Galatea 2.2

Galatea 2.2“After four novels and several years living abroad, the fictional protagonist of Galatea 2.2—Richard Powers—returns to the United States as Humanist-in-Residence at the enormous Center for the Study of Advanced Sciences. There he runs afoul of Philip Lentz, an outspoken cognitive neurologist intent upon modeling the human brain by means of computer-based neural networks. Lentz involves Powers in an outlandish and irresistible project: to train a neural net on a canonical list of Great Books. Through repeated tutorials, the device grows gradually more worldly, until it demands to know its own name, sex, race, and reason for existing.” — Galatea 2.2 by Richard Powers

I began to see the web as just the latest term in an ancient polynomial expansion. Each nick on the timeline spit out some fitful precursor. Everyone who ever lived had lived at a moment of equal astonishment.

The web was a neighborhood more efficiently lonely than the one it replaced. Its solitude was bigger and faster. When relentless intelligence finally completed its program, when the terminal drop box brought the last barefoot, abused child online and everyone could at last say anything instantly to everyone else in existence, it seemed to me we’d still have nothing to say to each other and many more ways not to say it.

Every sentence, every word I’d ever stored had changed the physical structure of my brain.

I began to keep a reading diary. Not very dramatic as turning points go, but there it is. A lifetime later, rereading these notebooks, I saw that the lines I copied out, the words I deemed worth fixing forever in the standing now of my own handwriting, clumped up with unlikely frequency toward the start of any new book. The magic quotes thinned out over any book’s length. The curve was linear and invariable. Perhaps writers everywhere crowded their immortal bits up toward the front of their books, like passengers clamoring to get off a bus. More likely, reading, for me, meant the cashing out of verbal eternity in favor of story’s forward motion. Trapping me in the plot, each passing line left me less able to reach for my notebook and fix the sentence in time.

Age lurches in fits and starts, like a failing refrigerator compressor. Like a gawky, grand mal-adroit adolescent on ancient roller skates, navigating a stretch of worn sidewalk in a subduction zone. It holes up awhile, stock-still, then slams out one afternoon to play catch-up ball.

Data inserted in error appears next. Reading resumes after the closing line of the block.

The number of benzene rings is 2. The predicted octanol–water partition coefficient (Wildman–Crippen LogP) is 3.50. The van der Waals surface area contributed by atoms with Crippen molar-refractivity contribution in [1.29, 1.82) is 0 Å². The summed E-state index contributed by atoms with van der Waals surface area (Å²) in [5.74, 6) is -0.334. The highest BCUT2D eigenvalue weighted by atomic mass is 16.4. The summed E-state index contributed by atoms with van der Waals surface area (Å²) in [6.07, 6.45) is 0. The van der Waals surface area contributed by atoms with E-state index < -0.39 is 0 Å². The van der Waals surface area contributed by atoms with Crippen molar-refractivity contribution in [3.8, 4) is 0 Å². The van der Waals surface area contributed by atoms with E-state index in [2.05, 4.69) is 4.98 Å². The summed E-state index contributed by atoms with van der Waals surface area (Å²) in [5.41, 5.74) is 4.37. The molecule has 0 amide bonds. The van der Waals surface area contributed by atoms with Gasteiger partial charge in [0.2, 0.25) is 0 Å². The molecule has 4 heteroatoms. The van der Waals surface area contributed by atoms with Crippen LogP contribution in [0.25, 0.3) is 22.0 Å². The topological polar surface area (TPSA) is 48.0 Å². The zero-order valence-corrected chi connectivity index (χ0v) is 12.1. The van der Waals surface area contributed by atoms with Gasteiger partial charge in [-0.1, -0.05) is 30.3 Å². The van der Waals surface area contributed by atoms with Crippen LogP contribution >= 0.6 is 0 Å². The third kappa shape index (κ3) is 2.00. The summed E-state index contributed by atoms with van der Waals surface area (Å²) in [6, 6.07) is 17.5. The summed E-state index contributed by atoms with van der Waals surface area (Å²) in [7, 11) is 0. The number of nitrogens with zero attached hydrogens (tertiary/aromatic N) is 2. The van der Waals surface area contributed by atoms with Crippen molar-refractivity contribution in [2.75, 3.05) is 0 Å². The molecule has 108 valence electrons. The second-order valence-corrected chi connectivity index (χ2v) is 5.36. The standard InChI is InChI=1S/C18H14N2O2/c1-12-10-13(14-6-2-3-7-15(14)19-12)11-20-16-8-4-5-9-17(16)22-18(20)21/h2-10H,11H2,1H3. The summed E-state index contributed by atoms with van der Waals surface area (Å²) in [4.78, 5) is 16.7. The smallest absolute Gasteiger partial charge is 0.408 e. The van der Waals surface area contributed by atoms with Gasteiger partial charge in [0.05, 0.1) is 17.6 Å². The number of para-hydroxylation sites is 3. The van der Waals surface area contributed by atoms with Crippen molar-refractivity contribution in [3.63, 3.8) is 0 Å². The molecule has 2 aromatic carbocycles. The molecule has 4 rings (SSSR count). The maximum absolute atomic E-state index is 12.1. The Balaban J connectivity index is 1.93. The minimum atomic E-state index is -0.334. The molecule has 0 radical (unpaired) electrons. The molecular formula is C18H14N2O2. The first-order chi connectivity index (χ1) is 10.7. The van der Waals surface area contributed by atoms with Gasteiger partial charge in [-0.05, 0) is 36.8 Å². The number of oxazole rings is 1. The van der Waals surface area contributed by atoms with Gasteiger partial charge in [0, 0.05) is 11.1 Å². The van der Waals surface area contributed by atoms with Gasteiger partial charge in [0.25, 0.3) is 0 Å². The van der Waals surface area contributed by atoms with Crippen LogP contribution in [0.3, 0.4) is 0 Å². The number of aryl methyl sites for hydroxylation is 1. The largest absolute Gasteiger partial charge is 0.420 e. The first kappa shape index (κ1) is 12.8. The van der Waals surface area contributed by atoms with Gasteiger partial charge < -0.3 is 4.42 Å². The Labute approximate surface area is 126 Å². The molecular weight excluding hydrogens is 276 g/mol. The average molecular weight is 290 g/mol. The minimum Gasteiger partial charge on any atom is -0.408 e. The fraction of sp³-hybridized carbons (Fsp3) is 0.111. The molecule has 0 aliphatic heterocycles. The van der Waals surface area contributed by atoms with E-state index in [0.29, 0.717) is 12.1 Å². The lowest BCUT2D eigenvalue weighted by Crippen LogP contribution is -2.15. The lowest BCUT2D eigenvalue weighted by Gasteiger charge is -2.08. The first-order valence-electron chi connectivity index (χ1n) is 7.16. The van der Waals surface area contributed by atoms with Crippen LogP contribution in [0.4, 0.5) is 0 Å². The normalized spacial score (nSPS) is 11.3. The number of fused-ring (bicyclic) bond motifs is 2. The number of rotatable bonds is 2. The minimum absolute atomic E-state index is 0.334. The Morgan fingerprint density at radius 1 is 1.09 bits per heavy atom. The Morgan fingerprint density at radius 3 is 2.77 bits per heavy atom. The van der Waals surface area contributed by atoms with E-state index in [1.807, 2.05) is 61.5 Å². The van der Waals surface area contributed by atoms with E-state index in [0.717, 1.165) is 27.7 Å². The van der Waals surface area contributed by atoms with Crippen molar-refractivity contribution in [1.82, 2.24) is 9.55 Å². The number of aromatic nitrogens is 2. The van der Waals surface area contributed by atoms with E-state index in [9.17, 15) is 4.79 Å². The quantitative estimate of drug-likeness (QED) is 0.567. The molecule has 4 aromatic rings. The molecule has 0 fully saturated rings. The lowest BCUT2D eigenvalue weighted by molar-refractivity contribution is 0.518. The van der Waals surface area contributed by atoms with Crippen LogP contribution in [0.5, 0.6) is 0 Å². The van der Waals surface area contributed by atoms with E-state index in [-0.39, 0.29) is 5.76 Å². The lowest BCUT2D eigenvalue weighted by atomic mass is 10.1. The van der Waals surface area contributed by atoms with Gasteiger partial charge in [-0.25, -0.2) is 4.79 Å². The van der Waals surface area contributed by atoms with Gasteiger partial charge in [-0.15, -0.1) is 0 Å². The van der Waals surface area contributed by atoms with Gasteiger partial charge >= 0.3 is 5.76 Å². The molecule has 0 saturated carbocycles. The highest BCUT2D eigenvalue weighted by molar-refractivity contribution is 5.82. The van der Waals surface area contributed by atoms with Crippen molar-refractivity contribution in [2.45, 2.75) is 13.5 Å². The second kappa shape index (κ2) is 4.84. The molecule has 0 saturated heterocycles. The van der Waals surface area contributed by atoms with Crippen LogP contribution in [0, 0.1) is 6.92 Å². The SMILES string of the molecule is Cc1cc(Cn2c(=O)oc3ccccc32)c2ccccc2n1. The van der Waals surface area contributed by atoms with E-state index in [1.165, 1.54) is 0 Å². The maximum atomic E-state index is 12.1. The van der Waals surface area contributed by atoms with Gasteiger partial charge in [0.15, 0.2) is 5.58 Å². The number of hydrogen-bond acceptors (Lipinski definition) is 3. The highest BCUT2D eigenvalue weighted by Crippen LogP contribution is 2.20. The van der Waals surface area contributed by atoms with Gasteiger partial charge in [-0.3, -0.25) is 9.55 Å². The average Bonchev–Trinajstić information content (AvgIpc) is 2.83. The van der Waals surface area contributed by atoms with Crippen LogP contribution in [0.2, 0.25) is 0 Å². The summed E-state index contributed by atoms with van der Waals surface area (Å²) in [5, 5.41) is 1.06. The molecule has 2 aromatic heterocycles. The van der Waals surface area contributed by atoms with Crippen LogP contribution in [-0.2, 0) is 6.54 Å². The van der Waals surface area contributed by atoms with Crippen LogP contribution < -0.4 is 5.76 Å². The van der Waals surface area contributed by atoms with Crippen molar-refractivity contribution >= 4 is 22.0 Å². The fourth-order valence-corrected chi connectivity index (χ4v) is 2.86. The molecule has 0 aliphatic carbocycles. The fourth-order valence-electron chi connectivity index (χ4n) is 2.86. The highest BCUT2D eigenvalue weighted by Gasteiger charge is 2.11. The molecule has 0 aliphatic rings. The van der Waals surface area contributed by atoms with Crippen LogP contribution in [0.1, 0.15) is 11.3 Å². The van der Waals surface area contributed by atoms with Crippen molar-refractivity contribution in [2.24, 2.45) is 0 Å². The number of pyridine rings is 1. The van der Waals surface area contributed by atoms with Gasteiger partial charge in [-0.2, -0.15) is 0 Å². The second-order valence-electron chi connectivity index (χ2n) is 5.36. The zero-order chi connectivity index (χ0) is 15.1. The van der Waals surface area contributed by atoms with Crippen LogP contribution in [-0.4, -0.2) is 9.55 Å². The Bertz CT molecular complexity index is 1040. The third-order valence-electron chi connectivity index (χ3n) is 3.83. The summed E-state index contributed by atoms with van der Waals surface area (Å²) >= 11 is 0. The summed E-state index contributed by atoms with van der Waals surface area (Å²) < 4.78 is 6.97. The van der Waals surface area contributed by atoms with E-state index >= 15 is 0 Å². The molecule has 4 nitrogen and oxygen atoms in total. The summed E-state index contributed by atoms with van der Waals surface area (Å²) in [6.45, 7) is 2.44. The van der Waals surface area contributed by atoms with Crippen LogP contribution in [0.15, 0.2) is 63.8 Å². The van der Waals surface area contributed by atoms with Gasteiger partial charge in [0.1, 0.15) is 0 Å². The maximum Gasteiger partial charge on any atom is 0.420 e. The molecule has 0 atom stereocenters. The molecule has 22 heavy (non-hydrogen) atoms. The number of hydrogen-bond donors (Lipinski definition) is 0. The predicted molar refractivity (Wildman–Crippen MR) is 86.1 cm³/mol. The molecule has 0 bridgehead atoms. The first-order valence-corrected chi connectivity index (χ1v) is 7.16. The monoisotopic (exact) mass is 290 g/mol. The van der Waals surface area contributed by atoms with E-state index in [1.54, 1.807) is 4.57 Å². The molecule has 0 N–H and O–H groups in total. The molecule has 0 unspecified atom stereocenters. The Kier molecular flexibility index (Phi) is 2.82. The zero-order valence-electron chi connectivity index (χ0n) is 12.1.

How hope, beaten to a stump, never died. How it always dragged back, like an amputated pet, its hindquarters rigged up in a makeshift wagon.

I was middle-aged, and had myself only recently learned that no one hears what anyone else says.

The only explanation for how infants acquired anything was that they already knew everything there was to know. The birth trauma made them go amnesiac. All learning was remembering.

“Once you learn to read you will be forever free.” — Frederick Douglass

The more I read about how the mind worked, the flakier mine became.

After all, the world’s items had no real names. All labels were figures of speech.

Mediating the phenomenal world via consciousness was like listening to reports of a hurricane over the radio while hiding in the cellar.

Her knowledge was neither deep nor wide. But it was supple.

How can the fight be so ugly over so small a piece of pie?

Always more books, each one read less. The world will fill with unread print. Unless print dies.

She wanted to know whether a person could die by spontaneous combustion. The odds against a letter slipped under the door slipping under the carpet as well. Ishmael’s real name. Who this “Reader” was, and why he rated knowing who married whom. Whether single men with fortunes really needed wives. What home would be without Plumtree’s Potted Meats. How long it would take to compile a key to all mythologies. What the son of a fish looked like. Where Uncle Toby was wounded. Why anyone wanted to imagine unquiet slumbers for sleepers in quiet earth. Whether Conrad was a racist. Why Huck Finn was taken out of libraries. Which end of an egg to break. Why people read. Why they stopped reading. What it meant to be “only a novel.” What use half a locket was to anyone. Why it would be mistake not to live all you can.

Life meant convincing another that you knew what it meant to be alive.

Why do we do anything? Because we’re lonely.